Healthy eating and American history are on the menu at the $1.5 million exhibit
The Smithsonian’s National Museum of American History this week opened “Wegmans Wonderplace,” the first gallery on the National Mall designed for the learning needs of children from infancy to age six.
Opening festivities include a children’s parade through the building led by members of the Smithsonian Jazz Masterworks Orchestra and a paper chain ribbon-cutting with Smithsonian Secretary Skorton. Special activities Dec. 9 between 11 a.m. and 3 p.m. include a meet and greet with “Walkaround Elmo” from Sesame Street, music and dancing with Coach, Williebob, and Boogie Bennie of the ever popular bandRocknoceros, cooking demonstrations for kids and adults, face painting, balloon art, giveaways and more.
Made possible by a $1.5 million gift and in-kind donations from Wegmans Food Markets, this gallery will allow curious kids to “cook” in a kitchen inspired by Julia Child’s; plant and harvest pretend vegetables and run the farm stand; find the owls hiding in a miniature replica of the Smithsonian’s Castle building; and captain a tugboat based on a model in the museum’s collection.
“Wonderplace,” a 1,700-square-foot children’s center, will provide the youngest historians with age-appropriate activities and experiences over the next 20 years. The early learning gallery completes the museum’s 45,000-square-foot Innovation Wing, which features 12 exhibitions, learning spaces and program places all centered on the themes of invention, creativity and business.
“We know that play is an integral part of sparking invention and innovation, and ‘Wegmans Wonderplace’ will ignite that innate curiosity in children and help guide them on a path to lifetime learning at the Smithsonian,” said John Gray, director of the museum.
Wegmans is also supporting the museum’s new demonstration kitchen in the Wallace H. Coulter Performance Plaza. Part of the museum’s Food History Project, the kitchen hosts a diverse menu of programs and demonstrations that bring visitors together for relevant discussions that start with history and expand to the present and future of American food.
“Wegmans’ mission is to help our customers live healthier, better lives, and that begins with children,” said Wegmans CEO Danny Wegman. “Having fun through play is the best way to inspire children to learn.” According to the company, the opening of ‘Wegmans Wonderplace’ at the end of this year will also help to usher in Wegmans’ 100th Anniversary in 2016.
“Wegmans Wonderplace” will feature six sections each with hands-on, play-based interdisciplinary activities. The sections include: the Farm, the Kitchen, the Port, the Construction Site, the Gallery and the Smithsonian Castle. Each area combines artifact displays with fun hands-on activities to engage young children and their families. Activities such as the 12 different kinds of blocks in the Construction Site will help promote creativity and advance motor skills.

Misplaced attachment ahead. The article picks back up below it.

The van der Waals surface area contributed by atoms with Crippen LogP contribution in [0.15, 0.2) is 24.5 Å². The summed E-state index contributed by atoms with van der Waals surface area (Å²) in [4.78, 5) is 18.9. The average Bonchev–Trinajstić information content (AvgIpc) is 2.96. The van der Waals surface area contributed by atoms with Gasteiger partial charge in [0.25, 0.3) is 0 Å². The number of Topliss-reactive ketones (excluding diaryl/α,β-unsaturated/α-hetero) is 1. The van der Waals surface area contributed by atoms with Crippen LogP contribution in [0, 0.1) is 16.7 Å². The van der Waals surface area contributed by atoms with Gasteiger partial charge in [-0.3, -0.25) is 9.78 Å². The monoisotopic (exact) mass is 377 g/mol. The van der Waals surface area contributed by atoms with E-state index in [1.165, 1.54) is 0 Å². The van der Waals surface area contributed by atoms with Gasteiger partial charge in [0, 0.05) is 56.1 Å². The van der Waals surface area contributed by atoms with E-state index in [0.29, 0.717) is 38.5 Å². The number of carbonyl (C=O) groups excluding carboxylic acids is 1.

More than 100 objects will be displayed around “Wonderplace” to stimulate early learners’ interest in museums and American history. These artifacts from the museum’s collections will be presented in fun ways to get families excited about what they are seeing. In the Castle section, children will get to look at objects from all angles as they climb around—and even under—them. In the Farm section, kids will “find the animals” among the weathervanes, milk bottles, farm toys and lunch boxes.
So that every age group can get the most out of “Wonderplace,” signs will guide parents and caregivers on how to help their children engage in the activities. The center will also contain family-friendly amenities to create a more comfortable environment for visitors. These amenities include family bathrooms with diaper-changing stations, parking areas for strollers and a quiet nook in the rear of the space where parents can feed and take care of infants.
Through incomparable collections, rigorous research and dynamic public outreach, the National Museum of American History explores the infinite richness and complexity of American history. We help people understand the past in order to make sense of the present and shape a more humane future. For more information, visit http://americanhistory.si.edu. The museum is located on Constitution Avenue, between 12th and 14th Streets N.W., and is open daily from 10 a.m. to 5:30 p.m. (closed Dec. 25). Admission is free. For Smithsonian information, the public may call (202) 633-1000.